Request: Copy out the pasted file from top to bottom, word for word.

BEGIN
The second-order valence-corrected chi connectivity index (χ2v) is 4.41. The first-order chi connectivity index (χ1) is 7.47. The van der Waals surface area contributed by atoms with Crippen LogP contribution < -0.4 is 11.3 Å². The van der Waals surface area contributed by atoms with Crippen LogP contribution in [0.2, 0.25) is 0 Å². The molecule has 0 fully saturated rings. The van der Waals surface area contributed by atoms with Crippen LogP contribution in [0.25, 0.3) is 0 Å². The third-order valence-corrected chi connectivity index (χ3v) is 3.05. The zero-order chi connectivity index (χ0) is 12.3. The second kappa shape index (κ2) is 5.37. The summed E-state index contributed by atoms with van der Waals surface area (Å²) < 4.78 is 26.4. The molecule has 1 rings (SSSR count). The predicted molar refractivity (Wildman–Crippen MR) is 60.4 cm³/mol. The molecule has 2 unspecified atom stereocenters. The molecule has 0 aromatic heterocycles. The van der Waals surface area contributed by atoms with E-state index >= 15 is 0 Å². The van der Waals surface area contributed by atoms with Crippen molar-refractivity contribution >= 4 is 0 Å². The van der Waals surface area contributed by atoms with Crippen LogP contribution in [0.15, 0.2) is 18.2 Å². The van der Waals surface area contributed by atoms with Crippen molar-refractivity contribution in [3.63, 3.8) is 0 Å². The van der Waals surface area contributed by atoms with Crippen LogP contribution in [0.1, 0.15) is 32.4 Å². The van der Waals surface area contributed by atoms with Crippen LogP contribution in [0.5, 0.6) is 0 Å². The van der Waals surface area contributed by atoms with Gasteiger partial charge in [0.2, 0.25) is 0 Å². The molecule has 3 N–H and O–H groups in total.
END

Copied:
The second-order valence-corrected chi connectivity index (χ2v) is 4.41. The first-order chi connectivity index (χ1) is 7.47. The van der Waals surface area contributed by atoms with Crippen LogP contribution < -0.4 is 11.3 Å². The van der Waals surface area contributed by atoms with Crippen LogP contribution in [0.2, 0.25) is 0 Å². The molecule has 0 fully saturated rings. The van der Waals surface area contributed by atoms with Crippen LogP contribution in [0.25, 0.3) is 0 Å². The third-order valence-corrected chi connectivity index (χ3v) is 3.05. The zero-order chi connectivity index (χ0) is 12.3. The second kappa shape index (κ2) is 5.37. The summed E-state index contributed by atoms with van der Waals surface area (Å²) < 4.78 is 26.4. The molecule has 1 rings (SSSR count). The predicted molar refractivity (Wildman–Crippen MR) is 60.4 cm³/mol. The molecule has 2 unspecified atom stereocenters. The molecule has 0 aromatic heterocycles. The van der Waals surface area contributed by atoms with E-state index >= 15 is 0 Å². The van der Waals surface area contributed by atoms with Crippen molar-refractivity contribution >= 4 is 0 Å². The van der Waals surface area contributed by atoms with Crippen LogP contribution in [0.15, 0.2) is 18.2 Å². The van der Waals surface area contributed by atoms with Crippen molar-refractivity contribution in [3.63, 3.8) is 0 Å². The van der Waals surface area contributed by atoms with Crippen LogP contribution in [0.1, 0.15) is 32.4 Å². The van der Waals surface area contributed by atoms with Crippen LogP contribution in [0.5, 0.6) is 0 Å². The van der Waals surface area contributed by atoms with Gasteiger partial charge in [0.2, 0.25) is 0 Å². The molecule has 3 N–H and O–H groups in total.